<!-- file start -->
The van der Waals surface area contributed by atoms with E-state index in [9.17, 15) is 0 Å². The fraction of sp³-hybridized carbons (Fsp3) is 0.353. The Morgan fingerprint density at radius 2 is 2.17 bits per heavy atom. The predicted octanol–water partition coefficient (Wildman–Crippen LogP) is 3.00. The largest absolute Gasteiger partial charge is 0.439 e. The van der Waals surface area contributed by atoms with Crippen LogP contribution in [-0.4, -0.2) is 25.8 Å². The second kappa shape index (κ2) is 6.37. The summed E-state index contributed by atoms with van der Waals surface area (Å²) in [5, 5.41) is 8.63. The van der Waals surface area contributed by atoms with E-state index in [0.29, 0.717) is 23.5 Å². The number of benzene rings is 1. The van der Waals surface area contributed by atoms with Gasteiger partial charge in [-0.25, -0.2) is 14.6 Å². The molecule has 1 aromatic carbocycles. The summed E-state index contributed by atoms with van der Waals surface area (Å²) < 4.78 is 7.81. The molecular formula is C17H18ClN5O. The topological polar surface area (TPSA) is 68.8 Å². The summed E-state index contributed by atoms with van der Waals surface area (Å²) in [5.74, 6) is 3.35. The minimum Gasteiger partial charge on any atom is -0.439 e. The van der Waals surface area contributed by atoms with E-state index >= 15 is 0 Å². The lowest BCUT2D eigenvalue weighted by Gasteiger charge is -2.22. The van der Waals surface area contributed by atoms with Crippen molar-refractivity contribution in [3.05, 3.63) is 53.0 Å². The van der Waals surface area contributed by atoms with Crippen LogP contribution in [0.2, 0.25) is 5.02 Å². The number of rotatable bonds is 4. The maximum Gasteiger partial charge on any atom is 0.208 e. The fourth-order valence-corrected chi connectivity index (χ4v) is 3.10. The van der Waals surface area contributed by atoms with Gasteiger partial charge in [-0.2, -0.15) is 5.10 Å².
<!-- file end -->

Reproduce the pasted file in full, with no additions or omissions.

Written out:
The van der Waals surface area contributed by atoms with E-state index in [9.17, 15) is 0 Å². The fraction of sp³-hybridized carbons (Fsp3) is 0.353. The Morgan fingerprint density at radius 2 is 2.17 bits per heavy atom. The predicted octanol–water partition coefficient (Wildman–Crippen LogP) is 3.00. The largest absolute Gasteiger partial charge is 0.439 e. The van der Waals surface area contributed by atoms with Crippen LogP contribution in [-0.4, -0.2) is 25.8 Å². The second kappa shape index (κ2) is 6.37. The summed E-state index contributed by atoms with van der Waals surface area (Å²) in [5, 5.41) is 8.63. The van der Waals surface area contributed by atoms with E-state index in [0.29, 0.717) is 23.5 Å². The number of benzene rings is 1. The van der Waals surface area contributed by atoms with Gasteiger partial charge in [-0.25, -0.2) is 14.6 Å². The molecule has 1 aromatic carbocycles. The summed E-state index contributed by atoms with van der Waals surface area (Å²) < 4.78 is 7.81. The molecular formula is C17H18ClN5O. The topological polar surface area (TPSA) is 68.8 Å². The summed E-state index contributed by atoms with van der Waals surface area (Å²) in [5.74, 6) is 3.35. The minimum Gasteiger partial charge on any atom is -0.439 e. The van der Waals surface area contributed by atoms with E-state index >= 15 is 0 Å². The lowest BCUT2D eigenvalue weighted by Gasteiger charge is -2.22. The van der Waals surface area contributed by atoms with Crippen molar-refractivity contribution in [3.05, 3.63) is 53.0 Å². The van der Waals surface area contributed by atoms with Crippen LogP contribution in [0.2, 0.25) is 5.02 Å². The number of rotatable bonds is 4. The maximum Gasteiger partial charge on any atom is 0.208 e. The fourth-order valence-corrected chi connectivity index (χ4v) is 3.10. The van der Waals surface area contributed by atoms with Gasteiger partial charge in [-0.2, -0.15) is 5.10 Å².